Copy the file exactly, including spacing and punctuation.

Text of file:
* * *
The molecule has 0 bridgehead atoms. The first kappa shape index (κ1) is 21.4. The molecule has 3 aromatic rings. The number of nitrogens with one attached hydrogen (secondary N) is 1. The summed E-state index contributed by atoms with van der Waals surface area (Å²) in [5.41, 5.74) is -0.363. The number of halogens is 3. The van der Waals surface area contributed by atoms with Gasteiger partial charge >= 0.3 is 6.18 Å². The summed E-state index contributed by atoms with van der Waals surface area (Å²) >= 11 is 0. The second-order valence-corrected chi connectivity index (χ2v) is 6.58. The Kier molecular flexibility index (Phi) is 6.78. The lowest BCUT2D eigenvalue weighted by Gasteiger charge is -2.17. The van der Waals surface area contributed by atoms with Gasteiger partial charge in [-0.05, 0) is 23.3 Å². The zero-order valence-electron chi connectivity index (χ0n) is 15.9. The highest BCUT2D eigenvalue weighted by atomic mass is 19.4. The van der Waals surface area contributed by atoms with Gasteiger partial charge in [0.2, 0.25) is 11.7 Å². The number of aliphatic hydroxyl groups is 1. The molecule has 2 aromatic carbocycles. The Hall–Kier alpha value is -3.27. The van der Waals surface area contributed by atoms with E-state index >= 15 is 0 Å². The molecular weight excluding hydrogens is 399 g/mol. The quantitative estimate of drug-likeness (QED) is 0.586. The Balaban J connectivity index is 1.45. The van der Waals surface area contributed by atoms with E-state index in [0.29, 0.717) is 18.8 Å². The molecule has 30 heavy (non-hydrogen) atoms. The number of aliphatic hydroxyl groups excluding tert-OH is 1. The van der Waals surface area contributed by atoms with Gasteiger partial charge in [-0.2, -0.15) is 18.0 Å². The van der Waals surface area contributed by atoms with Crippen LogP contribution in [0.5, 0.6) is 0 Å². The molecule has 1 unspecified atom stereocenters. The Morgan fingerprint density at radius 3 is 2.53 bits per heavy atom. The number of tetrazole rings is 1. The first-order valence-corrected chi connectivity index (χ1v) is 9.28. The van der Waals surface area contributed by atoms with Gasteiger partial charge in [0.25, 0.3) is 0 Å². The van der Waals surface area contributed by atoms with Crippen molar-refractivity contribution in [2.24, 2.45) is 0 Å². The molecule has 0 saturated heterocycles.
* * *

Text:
The molecule has 0 bridgehead atoms. The first kappa shape index (κ1) is 21.4. The molecule has 3 aromatic rings. The number of nitrogens with one attached hydrogen (secondary N) is 1. The summed E-state index contributed by atoms with van der Waals surface area (Å²) in [5.41, 5.74) is -0.363. The number of halogens is 3. The van der Waals surface area contributed by atoms with Gasteiger partial charge >= 0.3 is 6.18 Å². The summed E-state index contributed by atoms with van der Waals surface area (Å²) >= 11 is 0. The second-order valence-corrected chi connectivity index (χ2v) is 6.58. The Kier molecular flexibility index (Phi) is 6.78. The lowest BCUT2D eigenvalue weighted by Gasteiger charge is -2.17. The van der Waals surface area contributed by atoms with Gasteiger partial charge in [-0.05, 0) is 23.3 Å². The zero-order valence-electron chi connectivity index (χ0n) is 15.9. The highest BCUT2D eigenvalue weighted by atomic mass is 19.4. The van der Waals surface area contributed by atoms with Gasteiger partial charge in [0.2, 0.25) is 11.7 Å². The number of aliphatic hydroxyl groups is 1. The molecule has 2 aromatic carbocycles. The Hall–Kier alpha value is -3.27. The van der Waals surface area contributed by atoms with E-state index >= 15 is 0 Å². The molecular weight excluding hydrogens is 399 g/mol. The quantitative estimate of drug-likeness (QED) is 0.586. The Balaban J connectivity index is 1.45. The van der Waals surface area contributed by atoms with E-state index in [0.29, 0.717) is 18.8 Å². The molecule has 30 heavy (non-hydrogen) atoms. The number of aliphatic hydroxyl groups excluding tert-OH is 1. The van der Waals surface area contributed by atoms with Gasteiger partial charge in [-0.2, -0.15) is 18.0 Å². The van der Waals surface area contributed by atoms with Crippen LogP contribution in [0.5, 0.6) is 0 Å². The molecule has 1 unspecified atom stereocenters. The Morgan fingerprint density at radius 3 is 2.53 bits per heavy atom. The number of tetrazole rings is 1. The first-order valence-corrected chi connectivity index (χ1v) is 9.28. The van der Waals surface area contributed by atoms with Gasteiger partial charge in [0.25, 0.3) is 0 Å². The van der Waals surface area contributed by atoms with Crippen molar-refractivity contribution in [2.24, 2.45) is 0 Å². The molecule has 0 saturated heterocycles.